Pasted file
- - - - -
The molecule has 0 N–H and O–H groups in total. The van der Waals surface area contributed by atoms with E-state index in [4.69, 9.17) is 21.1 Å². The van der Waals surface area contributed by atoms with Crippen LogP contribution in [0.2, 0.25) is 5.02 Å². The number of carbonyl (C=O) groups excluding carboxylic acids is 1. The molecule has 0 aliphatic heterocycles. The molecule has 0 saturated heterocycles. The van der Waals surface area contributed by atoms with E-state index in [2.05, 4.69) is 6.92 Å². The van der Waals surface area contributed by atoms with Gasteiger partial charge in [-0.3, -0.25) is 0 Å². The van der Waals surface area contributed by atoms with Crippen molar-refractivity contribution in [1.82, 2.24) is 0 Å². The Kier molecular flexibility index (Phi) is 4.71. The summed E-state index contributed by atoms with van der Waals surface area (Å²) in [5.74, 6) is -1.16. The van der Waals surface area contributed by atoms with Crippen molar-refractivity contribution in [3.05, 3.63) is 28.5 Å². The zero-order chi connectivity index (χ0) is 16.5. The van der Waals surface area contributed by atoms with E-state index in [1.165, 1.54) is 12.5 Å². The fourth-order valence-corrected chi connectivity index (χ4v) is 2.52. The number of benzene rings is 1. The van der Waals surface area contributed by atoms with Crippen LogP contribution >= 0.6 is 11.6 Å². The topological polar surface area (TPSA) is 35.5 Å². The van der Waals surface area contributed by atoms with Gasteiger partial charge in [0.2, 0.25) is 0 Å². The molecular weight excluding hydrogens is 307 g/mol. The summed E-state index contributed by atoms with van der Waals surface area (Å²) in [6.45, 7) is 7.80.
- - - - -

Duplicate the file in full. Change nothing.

The molecule has 0 N–H and O–H groups in total. The van der Waals surface area contributed by atoms with E-state index in [4.69, 9.17) is 21.1 Å². The van der Waals surface area contributed by atoms with Crippen LogP contribution in [0.2, 0.25) is 5.02 Å². The number of carbonyl (C=O) groups excluding carboxylic acids is 1. The molecule has 0 aliphatic heterocycles. The molecule has 0 saturated heterocycles. The van der Waals surface area contributed by atoms with E-state index in [2.05, 4.69) is 6.92 Å². The van der Waals surface area contributed by atoms with Gasteiger partial charge in [-0.3, -0.25) is 0 Å². The van der Waals surface area contributed by atoms with Crippen molar-refractivity contribution in [1.82, 2.24) is 0 Å². The Kier molecular flexibility index (Phi) is 4.71. The summed E-state index contributed by atoms with van der Waals surface area (Å²) in [5.74, 6) is -1.16. The van der Waals surface area contributed by atoms with Crippen molar-refractivity contribution in [3.05, 3.63) is 28.5 Å². The zero-order chi connectivity index (χ0) is 16.5. The van der Waals surface area contributed by atoms with E-state index in [1.165, 1.54) is 12.5 Å². The fourth-order valence-corrected chi connectivity index (χ4v) is 2.52. The number of benzene rings is 1. The van der Waals surface area contributed by atoms with Crippen LogP contribution >= 0.6 is 11.6 Å². The topological polar surface area (TPSA) is 35.5 Å². The van der Waals surface area contributed by atoms with Gasteiger partial charge in [0.2, 0.25) is 0 Å². The molecular weight excluding hydrogens is 307 g/mol. The summed E-state index contributed by atoms with van der Waals surface area (Å²) in [6.45, 7) is 7.80.